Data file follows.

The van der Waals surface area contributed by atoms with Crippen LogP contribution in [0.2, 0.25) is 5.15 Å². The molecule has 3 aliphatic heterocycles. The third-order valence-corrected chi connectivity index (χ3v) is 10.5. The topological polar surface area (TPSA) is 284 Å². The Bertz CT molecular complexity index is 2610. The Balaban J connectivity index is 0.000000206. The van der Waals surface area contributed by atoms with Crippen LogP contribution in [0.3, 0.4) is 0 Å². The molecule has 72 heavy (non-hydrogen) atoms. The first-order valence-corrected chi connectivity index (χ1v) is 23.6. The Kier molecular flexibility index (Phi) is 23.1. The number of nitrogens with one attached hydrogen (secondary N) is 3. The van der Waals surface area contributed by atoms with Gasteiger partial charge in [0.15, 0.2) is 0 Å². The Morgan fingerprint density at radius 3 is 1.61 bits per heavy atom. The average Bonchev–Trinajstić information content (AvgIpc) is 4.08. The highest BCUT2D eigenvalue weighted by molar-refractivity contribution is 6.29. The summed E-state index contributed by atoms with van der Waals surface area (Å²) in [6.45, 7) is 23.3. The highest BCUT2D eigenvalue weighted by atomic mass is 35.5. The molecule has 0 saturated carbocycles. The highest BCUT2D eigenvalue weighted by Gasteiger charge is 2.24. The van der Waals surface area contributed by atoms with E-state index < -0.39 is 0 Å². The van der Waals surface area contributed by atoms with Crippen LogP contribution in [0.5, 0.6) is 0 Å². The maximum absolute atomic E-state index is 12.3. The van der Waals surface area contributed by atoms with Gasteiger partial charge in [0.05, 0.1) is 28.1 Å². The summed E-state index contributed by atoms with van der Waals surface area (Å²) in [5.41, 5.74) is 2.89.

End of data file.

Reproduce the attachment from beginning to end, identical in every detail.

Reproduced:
The van der Waals surface area contributed by atoms with Crippen LogP contribution in [0.2, 0.25) is 5.15 Å². The molecule has 3 aliphatic heterocycles. The third-order valence-corrected chi connectivity index (χ3v) is 10.5. The topological polar surface area (TPSA) is 284 Å². The Bertz CT molecular complexity index is 2610. The Balaban J connectivity index is 0.000000206. The van der Waals surface area contributed by atoms with Crippen LogP contribution in [0.3, 0.4) is 0 Å². The molecule has 72 heavy (non-hydrogen) atoms. The first-order valence-corrected chi connectivity index (χ1v) is 23.6. The Kier molecular flexibility index (Phi) is 23.1. The number of nitrogens with one attached hydrogen (secondary N) is 3. The van der Waals surface area contributed by atoms with Gasteiger partial charge in [0.15, 0.2) is 0 Å². The Morgan fingerprint density at radius 3 is 1.61 bits per heavy atom. The average Bonchev–Trinajstić information content (AvgIpc) is 4.08. The highest BCUT2D eigenvalue weighted by molar-refractivity contribution is 6.29. The summed E-state index contributed by atoms with van der Waals surface area (Å²) in [6.45, 7) is 23.3. The highest BCUT2D eigenvalue weighted by atomic mass is 35.5. The molecule has 0 saturated carbocycles. The highest BCUT2D eigenvalue weighted by Gasteiger charge is 2.24. The van der Waals surface area contributed by atoms with E-state index < -0.39 is 0 Å². The van der Waals surface area contributed by atoms with Crippen LogP contribution in [0.5, 0.6) is 0 Å². The maximum absolute atomic E-state index is 12.3. The van der Waals surface area contributed by atoms with Gasteiger partial charge in [0.05, 0.1) is 28.1 Å². The summed E-state index contributed by atoms with van der Waals surface area (Å²) in [5.41, 5.74) is 2.89.